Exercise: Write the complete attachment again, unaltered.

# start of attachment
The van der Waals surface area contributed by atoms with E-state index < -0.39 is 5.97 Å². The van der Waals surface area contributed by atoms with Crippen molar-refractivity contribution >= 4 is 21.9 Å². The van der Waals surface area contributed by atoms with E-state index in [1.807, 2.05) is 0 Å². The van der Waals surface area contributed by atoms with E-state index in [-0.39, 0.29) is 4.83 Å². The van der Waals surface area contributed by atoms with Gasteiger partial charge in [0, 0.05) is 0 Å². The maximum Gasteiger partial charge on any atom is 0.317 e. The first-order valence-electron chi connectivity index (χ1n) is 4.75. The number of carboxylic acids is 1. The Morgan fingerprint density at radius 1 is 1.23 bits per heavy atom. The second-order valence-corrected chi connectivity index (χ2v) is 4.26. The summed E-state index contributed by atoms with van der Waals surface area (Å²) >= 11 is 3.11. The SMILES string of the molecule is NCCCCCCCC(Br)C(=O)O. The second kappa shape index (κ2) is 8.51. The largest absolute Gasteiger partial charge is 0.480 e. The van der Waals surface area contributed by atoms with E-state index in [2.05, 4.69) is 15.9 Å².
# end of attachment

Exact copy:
The van der Waals surface area contributed by atoms with E-state index < -0.39 is 5.97 Å². The van der Waals surface area contributed by atoms with Crippen molar-refractivity contribution >= 4 is 21.9 Å². The van der Waals surface area contributed by atoms with E-state index in [1.807, 2.05) is 0 Å². The van der Waals surface area contributed by atoms with E-state index in [-0.39, 0.29) is 4.83 Å². The van der Waals surface area contributed by atoms with Gasteiger partial charge in [0, 0.05) is 0 Å². The maximum Gasteiger partial charge on any atom is 0.317 e. The first-order valence-electron chi connectivity index (χ1n) is 4.75. The number of carboxylic acids is 1. The Morgan fingerprint density at radius 1 is 1.23 bits per heavy atom. The second-order valence-corrected chi connectivity index (χ2v) is 4.26. The summed E-state index contributed by atoms with van der Waals surface area (Å²) >= 11 is 3.11. The SMILES string of the molecule is NCCCCCCCC(Br)C(=O)O. The second kappa shape index (κ2) is 8.51. The largest absolute Gasteiger partial charge is 0.480 e. The van der Waals surface area contributed by atoms with E-state index in [2.05, 4.69) is 15.9 Å².